Data show rate at 1.8 cases per 10,000 full-time workers, down from 2.1 in 2016
In its “TED: The Economics Daily” blog, the Bureau of Labor Statistics (BLS) looked at rates of occupational injuries related to ice, sleet, and snow that resulted in at least one day away from work. The data show injuries occurred at a rate of 1.8 cases per 10,000 full-time workers in 2017, down from a rate of 2.1 in 2016.
From 2008 to 2017, the incidence rate of ice, sleet, and snow-related injuries ranged from a low of 1.4 in 2012 to a high of 3.9 in 2014. Among states for which data are available, 18 states in 2017 had incidence rates equal to or greater than the national rate of 1.8.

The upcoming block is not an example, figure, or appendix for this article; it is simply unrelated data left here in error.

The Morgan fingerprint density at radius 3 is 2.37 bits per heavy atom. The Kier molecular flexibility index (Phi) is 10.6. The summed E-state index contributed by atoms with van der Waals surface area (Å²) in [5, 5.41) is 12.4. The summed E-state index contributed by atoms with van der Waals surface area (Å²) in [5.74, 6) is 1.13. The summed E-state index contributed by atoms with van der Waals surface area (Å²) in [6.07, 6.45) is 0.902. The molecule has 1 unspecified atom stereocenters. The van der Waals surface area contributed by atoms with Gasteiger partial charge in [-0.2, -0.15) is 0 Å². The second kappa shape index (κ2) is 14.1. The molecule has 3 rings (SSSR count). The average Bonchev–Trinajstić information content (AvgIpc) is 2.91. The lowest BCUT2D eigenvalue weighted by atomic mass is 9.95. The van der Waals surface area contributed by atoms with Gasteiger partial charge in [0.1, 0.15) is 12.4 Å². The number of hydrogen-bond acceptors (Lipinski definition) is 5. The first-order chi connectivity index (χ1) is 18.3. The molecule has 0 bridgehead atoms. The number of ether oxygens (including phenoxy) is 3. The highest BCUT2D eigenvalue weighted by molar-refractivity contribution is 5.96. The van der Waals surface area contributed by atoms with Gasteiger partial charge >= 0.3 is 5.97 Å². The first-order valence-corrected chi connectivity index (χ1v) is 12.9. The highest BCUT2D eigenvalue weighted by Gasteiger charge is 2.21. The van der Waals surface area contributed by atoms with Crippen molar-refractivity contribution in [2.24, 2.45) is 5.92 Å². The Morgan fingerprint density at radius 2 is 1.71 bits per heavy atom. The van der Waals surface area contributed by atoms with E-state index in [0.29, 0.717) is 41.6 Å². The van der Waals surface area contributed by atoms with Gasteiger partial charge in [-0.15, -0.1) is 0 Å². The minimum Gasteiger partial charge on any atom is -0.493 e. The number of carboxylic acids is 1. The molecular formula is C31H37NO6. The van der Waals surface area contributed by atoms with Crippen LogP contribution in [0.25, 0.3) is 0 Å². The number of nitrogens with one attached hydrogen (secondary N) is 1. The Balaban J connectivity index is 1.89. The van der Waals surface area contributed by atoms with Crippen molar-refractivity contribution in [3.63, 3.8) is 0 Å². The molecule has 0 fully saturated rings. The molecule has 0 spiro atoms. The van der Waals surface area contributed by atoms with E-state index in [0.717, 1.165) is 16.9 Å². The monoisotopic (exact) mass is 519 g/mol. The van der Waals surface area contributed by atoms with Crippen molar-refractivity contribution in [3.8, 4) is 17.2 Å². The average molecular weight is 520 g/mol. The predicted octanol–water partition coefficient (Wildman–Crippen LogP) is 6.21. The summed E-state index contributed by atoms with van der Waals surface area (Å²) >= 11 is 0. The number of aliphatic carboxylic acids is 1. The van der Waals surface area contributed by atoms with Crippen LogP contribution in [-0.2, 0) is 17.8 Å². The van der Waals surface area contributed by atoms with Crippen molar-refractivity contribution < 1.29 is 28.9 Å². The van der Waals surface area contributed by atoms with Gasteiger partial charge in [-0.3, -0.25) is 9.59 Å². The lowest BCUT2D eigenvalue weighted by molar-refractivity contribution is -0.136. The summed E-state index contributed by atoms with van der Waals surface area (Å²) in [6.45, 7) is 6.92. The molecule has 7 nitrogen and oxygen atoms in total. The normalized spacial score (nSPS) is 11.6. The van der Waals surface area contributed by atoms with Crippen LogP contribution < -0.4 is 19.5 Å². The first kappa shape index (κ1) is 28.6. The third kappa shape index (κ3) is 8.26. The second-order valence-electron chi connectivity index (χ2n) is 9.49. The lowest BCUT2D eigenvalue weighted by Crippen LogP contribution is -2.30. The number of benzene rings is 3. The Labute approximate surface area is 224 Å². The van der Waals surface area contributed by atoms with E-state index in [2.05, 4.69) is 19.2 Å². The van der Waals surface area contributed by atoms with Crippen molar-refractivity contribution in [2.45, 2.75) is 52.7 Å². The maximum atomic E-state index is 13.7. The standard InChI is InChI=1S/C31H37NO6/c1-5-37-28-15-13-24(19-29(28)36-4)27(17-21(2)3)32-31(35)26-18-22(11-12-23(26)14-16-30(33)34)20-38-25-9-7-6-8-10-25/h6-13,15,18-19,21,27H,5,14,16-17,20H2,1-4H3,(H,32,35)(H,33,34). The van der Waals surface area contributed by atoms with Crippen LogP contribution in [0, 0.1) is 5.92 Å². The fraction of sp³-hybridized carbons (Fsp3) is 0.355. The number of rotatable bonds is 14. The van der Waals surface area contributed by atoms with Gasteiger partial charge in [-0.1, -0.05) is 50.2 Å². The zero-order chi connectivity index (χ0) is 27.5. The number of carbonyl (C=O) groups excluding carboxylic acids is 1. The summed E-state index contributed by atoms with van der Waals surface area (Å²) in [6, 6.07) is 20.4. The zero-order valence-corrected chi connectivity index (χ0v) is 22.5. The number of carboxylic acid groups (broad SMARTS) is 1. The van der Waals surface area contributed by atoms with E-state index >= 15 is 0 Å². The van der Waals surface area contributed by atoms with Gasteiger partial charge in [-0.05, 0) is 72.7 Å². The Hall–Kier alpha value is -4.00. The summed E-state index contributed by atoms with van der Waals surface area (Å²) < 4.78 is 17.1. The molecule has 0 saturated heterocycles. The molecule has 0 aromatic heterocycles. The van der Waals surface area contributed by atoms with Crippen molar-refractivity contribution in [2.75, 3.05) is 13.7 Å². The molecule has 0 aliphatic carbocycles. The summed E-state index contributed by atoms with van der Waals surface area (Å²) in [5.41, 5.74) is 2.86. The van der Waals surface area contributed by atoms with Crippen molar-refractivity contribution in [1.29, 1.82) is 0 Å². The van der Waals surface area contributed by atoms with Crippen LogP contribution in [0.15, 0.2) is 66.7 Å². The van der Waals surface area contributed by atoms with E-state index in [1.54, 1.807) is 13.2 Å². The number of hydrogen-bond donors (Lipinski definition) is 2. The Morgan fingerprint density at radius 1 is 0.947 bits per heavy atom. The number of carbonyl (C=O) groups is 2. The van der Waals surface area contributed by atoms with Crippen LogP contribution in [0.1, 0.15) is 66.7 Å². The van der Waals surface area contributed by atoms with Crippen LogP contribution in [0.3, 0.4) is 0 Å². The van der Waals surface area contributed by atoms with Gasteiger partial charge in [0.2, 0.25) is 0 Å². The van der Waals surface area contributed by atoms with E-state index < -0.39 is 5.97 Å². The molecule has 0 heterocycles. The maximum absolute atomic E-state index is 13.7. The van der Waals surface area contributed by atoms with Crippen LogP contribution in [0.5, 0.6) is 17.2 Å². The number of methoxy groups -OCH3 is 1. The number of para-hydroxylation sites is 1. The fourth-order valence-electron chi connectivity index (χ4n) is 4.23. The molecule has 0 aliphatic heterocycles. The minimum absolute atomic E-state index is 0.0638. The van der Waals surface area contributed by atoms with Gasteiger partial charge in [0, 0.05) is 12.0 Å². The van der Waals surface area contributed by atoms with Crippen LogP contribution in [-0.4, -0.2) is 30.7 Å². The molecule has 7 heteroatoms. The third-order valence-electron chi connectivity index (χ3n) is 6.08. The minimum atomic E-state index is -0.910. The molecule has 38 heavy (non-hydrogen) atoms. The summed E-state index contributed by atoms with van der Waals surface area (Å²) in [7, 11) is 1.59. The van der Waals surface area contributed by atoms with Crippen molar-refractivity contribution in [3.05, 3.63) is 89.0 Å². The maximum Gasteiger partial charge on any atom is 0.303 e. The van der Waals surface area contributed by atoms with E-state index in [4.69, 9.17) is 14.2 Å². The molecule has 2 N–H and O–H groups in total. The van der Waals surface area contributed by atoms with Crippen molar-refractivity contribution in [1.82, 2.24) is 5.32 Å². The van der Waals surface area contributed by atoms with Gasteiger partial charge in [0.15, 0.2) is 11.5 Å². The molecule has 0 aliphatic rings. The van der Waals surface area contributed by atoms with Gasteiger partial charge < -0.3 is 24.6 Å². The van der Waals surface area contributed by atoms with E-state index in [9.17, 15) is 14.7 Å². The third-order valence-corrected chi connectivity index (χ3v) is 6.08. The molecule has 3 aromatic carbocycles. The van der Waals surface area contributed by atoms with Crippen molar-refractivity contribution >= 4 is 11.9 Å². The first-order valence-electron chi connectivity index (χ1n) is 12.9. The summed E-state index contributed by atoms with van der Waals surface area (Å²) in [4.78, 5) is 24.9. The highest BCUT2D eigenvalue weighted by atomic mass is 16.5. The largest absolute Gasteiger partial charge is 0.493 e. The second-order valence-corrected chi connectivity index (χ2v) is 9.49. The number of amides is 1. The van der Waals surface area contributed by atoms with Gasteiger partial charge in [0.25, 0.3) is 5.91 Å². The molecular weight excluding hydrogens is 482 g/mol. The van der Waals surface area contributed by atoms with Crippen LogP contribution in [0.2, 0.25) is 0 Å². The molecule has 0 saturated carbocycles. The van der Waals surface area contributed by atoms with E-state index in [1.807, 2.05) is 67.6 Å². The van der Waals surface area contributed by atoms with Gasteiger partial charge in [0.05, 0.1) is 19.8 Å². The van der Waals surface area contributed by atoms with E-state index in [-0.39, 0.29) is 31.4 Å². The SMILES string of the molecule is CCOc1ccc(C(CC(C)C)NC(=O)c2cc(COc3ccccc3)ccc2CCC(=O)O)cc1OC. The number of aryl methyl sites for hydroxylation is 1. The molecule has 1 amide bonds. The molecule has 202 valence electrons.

In 2017 there were 20,460 ice, sleet, and snow-related injuries. Fourteen percent of these (2,890 cases) occurred in the state of New York. The incidence rate for New York was 4.0 cases per 10,000 full-time workers. The incidence rate for Alaska was 12.0 cases per 10,000 full-time workers and accounted for 1.4 percent of the cases (290 cases) in 2017.